Accomplishment is about doing things, and knowing that you can. The dictionary may imply that accomplishment and achievement mean the same thing but that’s not usually the case here. Achievement usually implies some sort of judgement or contest. Accomplishment might or might not be that and often it implies things that might not be trophy material. “I grew enough tomatoes last year to make sauce for two dinners.” That’s not a lot of tomatoes but may be quite an accomplishment. Or, “I got the lawn mowed this weekend.” That’s in spite of the rain and the soccer tournament. Yes, an accomplishment!

What can watching our PERMA do for us? First, just being aware of the components means that we start to notice and value them. Most of us have PERMA to some degree, but maybe not in balance. It can be easy to cultivate in good times – great family and friends, community involvement, interesting work, time for hobbies, etc. But life events, like serious illness, moving, changing jobs, losing a family member, can let us loose sight of PERMA.

Some may have PERMA all tied up in the same package. It might be a job or parenting or a great neighborhood. But if something disrupts that package, much can be lost. Having cancer may be all-consuming. Many speak of breast cancer treatment as a part-time, if not a full-time job, that also affects the lives of family members. If activities that provided meaning and relationships are cut off, this can add insult to the injury of treatment. Inability to participate in athletics or schooling, feeling “out of the loop” socially, or experiencing anxiety and uncertainty due to health worries are all common side effects of cancer treatment.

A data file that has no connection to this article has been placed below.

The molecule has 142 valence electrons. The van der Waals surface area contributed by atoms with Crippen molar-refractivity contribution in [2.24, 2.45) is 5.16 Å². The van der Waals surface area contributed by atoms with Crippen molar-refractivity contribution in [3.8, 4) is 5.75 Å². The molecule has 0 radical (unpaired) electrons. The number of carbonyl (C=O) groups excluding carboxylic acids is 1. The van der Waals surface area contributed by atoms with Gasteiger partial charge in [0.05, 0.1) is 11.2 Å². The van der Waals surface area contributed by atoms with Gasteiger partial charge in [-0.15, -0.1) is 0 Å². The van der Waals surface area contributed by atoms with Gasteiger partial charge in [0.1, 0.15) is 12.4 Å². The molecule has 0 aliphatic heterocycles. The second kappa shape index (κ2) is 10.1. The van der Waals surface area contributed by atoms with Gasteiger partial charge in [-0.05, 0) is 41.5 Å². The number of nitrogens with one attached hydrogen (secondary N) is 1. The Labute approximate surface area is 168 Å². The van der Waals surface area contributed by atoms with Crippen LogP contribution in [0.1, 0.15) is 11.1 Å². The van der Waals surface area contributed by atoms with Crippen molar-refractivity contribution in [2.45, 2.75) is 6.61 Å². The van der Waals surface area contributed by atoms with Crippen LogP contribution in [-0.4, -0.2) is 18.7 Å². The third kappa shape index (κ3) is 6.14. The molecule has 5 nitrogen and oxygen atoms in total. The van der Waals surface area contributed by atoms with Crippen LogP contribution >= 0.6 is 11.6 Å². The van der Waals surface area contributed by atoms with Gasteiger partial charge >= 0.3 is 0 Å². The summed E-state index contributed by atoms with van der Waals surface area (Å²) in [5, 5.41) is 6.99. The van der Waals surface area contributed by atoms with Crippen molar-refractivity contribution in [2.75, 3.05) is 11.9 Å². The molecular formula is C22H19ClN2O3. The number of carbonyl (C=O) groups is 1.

Keeping PERMA in mind can support a sense of wholeness through treatment and survivor issues. Much is written about “life balance” for women who usually have many roles as employee, mother, caregiver, etc. But, it is almost impossible to balance anything consistently over time. The PERMA model better lends itself to the idea of good nutrition where each food group has its place on the plate; varying from day to day or week to week, but all represented.
In the case of breast cancer, we know that many women add to their sense of meaning and their relationships through the treatment process. Prevailing through a challenging course of treatment can be life-changing and add to the sense of mastery and accomplishment. Many find sustained meaning in spirituality as a result of that experience.

Like Breast Cancer, one’s sense of thriving is an individual matter. We all get to decide what defines positive emotions, relationships, engagement, meaning and accomplishment for ourselves. Still we can be confident from the evidence that a good mix of positive emotion, engaging activities, good relationships, sense of meaning in life and personal accomplishments all contribute to resilience and ability to thrive, regardless of health concerns.

Martha McCormick MS, EdS
Director of Education, To Life!